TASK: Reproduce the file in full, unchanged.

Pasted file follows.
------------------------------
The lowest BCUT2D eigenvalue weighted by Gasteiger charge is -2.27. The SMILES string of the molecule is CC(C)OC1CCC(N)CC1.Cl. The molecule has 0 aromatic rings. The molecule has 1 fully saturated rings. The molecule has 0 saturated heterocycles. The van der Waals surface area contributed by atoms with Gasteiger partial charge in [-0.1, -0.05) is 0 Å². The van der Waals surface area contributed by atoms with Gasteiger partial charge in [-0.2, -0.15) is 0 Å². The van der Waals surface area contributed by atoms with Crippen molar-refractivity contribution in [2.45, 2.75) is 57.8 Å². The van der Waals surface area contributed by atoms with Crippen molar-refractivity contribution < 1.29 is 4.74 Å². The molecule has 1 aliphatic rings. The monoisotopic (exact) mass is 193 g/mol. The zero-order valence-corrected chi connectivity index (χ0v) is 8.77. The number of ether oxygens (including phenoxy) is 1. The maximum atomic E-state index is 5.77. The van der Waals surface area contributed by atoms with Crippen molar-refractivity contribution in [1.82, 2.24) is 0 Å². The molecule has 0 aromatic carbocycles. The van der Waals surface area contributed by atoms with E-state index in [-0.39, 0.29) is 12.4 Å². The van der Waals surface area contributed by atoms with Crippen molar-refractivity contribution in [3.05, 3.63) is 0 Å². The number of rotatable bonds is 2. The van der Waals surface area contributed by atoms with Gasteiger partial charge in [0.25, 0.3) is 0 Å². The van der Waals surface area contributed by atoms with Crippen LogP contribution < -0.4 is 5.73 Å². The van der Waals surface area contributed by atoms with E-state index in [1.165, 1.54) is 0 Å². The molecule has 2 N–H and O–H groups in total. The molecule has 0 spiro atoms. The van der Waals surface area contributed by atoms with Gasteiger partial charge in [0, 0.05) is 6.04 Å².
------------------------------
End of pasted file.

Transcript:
The lowest BCUT2D eigenvalue weighted by Gasteiger charge is -2.27. The SMILES string of the molecule is CC(C)OC1CCC(N)CC1.Cl. The molecule has 0 aromatic rings. The molecule has 1 fully saturated rings. The molecule has 0 saturated heterocycles. The van der Waals surface area contributed by atoms with Gasteiger partial charge in [-0.1, -0.05) is 0 Å². The van der Waals surface area contributed by atoms with Gasteiger partial charge in [-0.2, -0.15) is 0 Å². The van der Waals surface area contributed by atoms with Crippen molar-refractivity contribution in [2.45, 2.75) is 57.8 Å². The van der Waals surface area contributed by atoms with Crippen molar-refractivity contribution < 1.29 is 4.74 Å². The molecule has 1 aliphatic rings. The monoisotopic (exact) mass is 193 g/mol. The zero-order valence-corrected chi connectivity index (χ0v) is 8.77. The number of ether oxygens (including phenoxy) is 1. The maximum atomic E-state index is 5.77. The van der Waals surface area contributed by atoms with Crippen molar-refractivity contribution in [1.82, 2.24) is 0 Å². The molecule has 0 aromatic carbocycles. The van der Waals surface area contributed by atoms with E-state index in [-0.39, 0.29) is 12.4 Å². The van der Waals surface area contributed by atoms with Crippen molar-refractivity contribution in [3.05, 3.63) is 0 Å². The number of rotatable bonds is 2. The van der Waals surface area contributed by atoms with Gasteiger partial charge in [0.25, 0.3) is 0 Å². The van der Waals surface area contributed by atoms with Crippen LogP contribution < -0.4 is 5.73 Å². The van der Waals surface area contributed by atoms with E-state index in [1.165, 1.54) is 0 Å². The molecule has 2 N–H and O–H groups in total. The molecule has 0 spiro atoms. The van der Waals surface area contributed by atoms with Gasteiger partial charge in [0, 0.05) is 6.04 Å².